Embrace of community health worker (CHW) models lags in the United States relative to most low and middle-income countries. To those familiar with global health beyond US borders, CHWs function as integral components of health systems across the world. Consider Sub-Saharan Africa's push for 1,000,000 CHWs by 2015 – while we lack conclusive numbers, a 2007 report from the Health Resources and Services Administration (HRSA) estimates there may be as few as 120,000 CHWs currently employed in United States. While robust evidence supports the efficacy of CHWs in low and middle income countries, sound evidence has also shown that CHWs in the US context can improve health outcomes, lower resource utilization and cost, and create jobs in struggling communities.
If and how to mainstream community health worker models into US health systems is a large, complex topic, especially considering the widely varying capacities that CHWs can serve in any given setting. Instead of limiting this unwieldy topic into a single discussion, this forum represents the first in a series of panels about how CHWs can and should play a role in the US healthcare context. Our discussion begins with the following questions, with insight from our panel of experts on the utility of CHWs in US communities.
● Evidence suggests CHW programs are particularly effective in certain types of disease prevention, asthma management, certain types of cancer screening, and supporting appropriate health care utilization. What kinds of conditions or challenges have you worked with CHWs to address? Are there areas you believe CHWs are best equipped to have the most impact?
● CHW interventions have been particularly effective in some studies, while showing limited impact in others - in your experience, what are the key factors of successful CHW programs?
● CHW programs work closely with, and are often embedded in, the communities they serve. Since every community is different, how have you adapted CHW models or training programs for the communities you work with? What advice do you have for colleagues who might be beginning to develop CHW programs in their work - how can they ensure these programs are culturally appropriate for the communities they serve?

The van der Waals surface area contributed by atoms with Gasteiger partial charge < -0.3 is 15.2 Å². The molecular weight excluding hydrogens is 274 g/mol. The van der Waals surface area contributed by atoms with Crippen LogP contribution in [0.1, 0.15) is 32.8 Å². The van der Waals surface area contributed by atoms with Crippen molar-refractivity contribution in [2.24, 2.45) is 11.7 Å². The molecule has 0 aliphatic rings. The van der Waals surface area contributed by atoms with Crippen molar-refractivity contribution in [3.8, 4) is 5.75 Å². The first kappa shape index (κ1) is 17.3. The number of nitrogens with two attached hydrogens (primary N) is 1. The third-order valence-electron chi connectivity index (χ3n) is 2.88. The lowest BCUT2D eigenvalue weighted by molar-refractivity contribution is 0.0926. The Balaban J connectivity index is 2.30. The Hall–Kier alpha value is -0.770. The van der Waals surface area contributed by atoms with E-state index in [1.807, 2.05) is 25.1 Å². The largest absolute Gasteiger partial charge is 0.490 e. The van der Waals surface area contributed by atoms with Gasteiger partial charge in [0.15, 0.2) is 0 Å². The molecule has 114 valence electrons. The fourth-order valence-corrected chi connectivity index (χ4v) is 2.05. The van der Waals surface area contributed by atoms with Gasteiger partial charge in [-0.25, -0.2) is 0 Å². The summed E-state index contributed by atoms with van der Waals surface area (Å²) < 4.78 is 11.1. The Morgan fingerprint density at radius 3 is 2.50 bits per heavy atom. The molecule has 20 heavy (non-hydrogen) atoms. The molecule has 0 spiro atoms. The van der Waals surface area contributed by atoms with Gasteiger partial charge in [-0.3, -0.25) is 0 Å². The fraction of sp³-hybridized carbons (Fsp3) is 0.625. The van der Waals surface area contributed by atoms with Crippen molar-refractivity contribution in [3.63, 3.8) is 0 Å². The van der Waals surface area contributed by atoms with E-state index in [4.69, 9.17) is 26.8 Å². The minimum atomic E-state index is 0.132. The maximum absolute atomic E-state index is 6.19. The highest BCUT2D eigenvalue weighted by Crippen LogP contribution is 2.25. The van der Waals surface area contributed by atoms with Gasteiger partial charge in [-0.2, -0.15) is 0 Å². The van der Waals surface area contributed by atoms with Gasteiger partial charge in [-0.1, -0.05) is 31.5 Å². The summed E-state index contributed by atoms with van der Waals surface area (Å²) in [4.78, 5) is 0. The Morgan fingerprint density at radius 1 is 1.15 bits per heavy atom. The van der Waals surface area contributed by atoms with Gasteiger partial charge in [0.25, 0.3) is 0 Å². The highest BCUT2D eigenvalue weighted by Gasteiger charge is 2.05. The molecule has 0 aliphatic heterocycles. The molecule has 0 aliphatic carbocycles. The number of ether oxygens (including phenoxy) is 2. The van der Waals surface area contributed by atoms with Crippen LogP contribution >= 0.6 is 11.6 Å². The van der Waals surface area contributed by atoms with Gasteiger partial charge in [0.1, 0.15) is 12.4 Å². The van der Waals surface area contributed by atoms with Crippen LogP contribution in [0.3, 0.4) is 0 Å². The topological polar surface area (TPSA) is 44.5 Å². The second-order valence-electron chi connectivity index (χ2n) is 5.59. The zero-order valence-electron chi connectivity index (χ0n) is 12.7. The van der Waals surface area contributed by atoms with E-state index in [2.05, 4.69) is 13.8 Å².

● Some evidence to suggests that CHW interventions have the potential to reduce costs across health care systems, primarily by supporting appropriate health care utilization. One opportunity for further cost savings lies in further integrating CHWs into care delivery teams and systems - what are the barriers to more robust integration? How can we overcome them - are the examples of systems doing this well?
We are pleased to have an exciting group of panelists joining us for this discussion:
• Heidi Behforouz, MD, Founder and Executive Director of the Prevention and Access to Care and Treatment (PACT) project
• Sheila Davis, DNP, ANP-BC, FAAN, Chief Nursing Officer at Partners In Health
• Gail Hirsch, MEd, Director of the Office of Community Health Workers, Massachusetts Department of Public Health
• Carl H. Rush, MRP, Project on CHW Policy & Practice, University of Texas School of Public Health
This panel is part of our US Communities Initiative, which is supported by the Agency for Healthcare Research and Quality (AHRQ), and aims to foster discussions between health care professionals on evidence-based practices, and translating these practices across disparate settings, to improve health care delivery in underserved populations in the US.
In an effort to understand the impact of our Expert Panels, please take our short (4 question) survey before the discussion begins: https://www.surveymonkey.com/s/7ZNL9WQ
Looking forward to a rich discussion next week – please join the conversation and share your questions or comments for our panelists!